Fish Cheeks and Champion of the World

Every person has a past, whether it is good or bad, it is a true story of one’s life and it cannot be changed or wiped away. There are two short stories in the Academic book, Bedford Reader; “Champion of the World” by Maya Angelou and “Fish Cheeks” by Amy Tan, both authors tell the reader their own story. Maya Angelou and Amy Tan, who were growing up in different environments and communities, have different experiences and different ways of telling their stories. In regard to comparing the two authors Angelou and Tan, Angelou comes out as more effective on using description to depict her sense of isolation from the dominant culture in the time and place of her story, while Tan is more effective on using narration to tell her story.

In “Champion of the World,” Angelou tends to have more elements in her article. Her depiction is meticulous. At the beginning of the story, she first introduces Uncle Willie’s Store as an environment setting and uses it as a basic setting throughout the story. Angelou then starts to give a picture of the people’s behaviors in the store, for example, “Women sat on kitchen chairs, dining-room chairs, stools, and upturned wooden boxes. Small children and babies perched on every lap available and men leaned on the shelves or on each other” (104 Angelou). She depicts the image of the store before the fight begins, and after that, the voice from the radio is introduced in the story and to the first person view, Angelou uses third-person narration on the radio commentary.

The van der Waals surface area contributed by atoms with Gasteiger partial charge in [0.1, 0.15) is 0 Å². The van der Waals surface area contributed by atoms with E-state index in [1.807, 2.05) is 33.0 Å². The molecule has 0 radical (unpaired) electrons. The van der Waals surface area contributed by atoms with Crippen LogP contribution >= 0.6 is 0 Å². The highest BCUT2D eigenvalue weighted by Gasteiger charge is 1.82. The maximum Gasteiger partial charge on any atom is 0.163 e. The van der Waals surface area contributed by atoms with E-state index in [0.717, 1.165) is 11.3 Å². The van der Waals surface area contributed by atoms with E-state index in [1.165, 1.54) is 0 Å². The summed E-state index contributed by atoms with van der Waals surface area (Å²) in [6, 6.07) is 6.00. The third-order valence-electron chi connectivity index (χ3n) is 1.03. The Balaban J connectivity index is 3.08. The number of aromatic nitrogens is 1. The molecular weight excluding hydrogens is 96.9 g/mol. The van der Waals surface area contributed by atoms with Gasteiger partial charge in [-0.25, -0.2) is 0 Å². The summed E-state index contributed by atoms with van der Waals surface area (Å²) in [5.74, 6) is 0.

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At the time when the radio is broadcasting the fight, she has not forgotten to insert some setting description about the situations in the Store, for example, “There were only a few calls for RC Colas, Dr. Pepper, and Hires Root Beer,” she makes the reader feel like they are part of the audience listening to the broadcasting in the Store. Angelou put her message in the middle of the article, she explains her anger, she fe…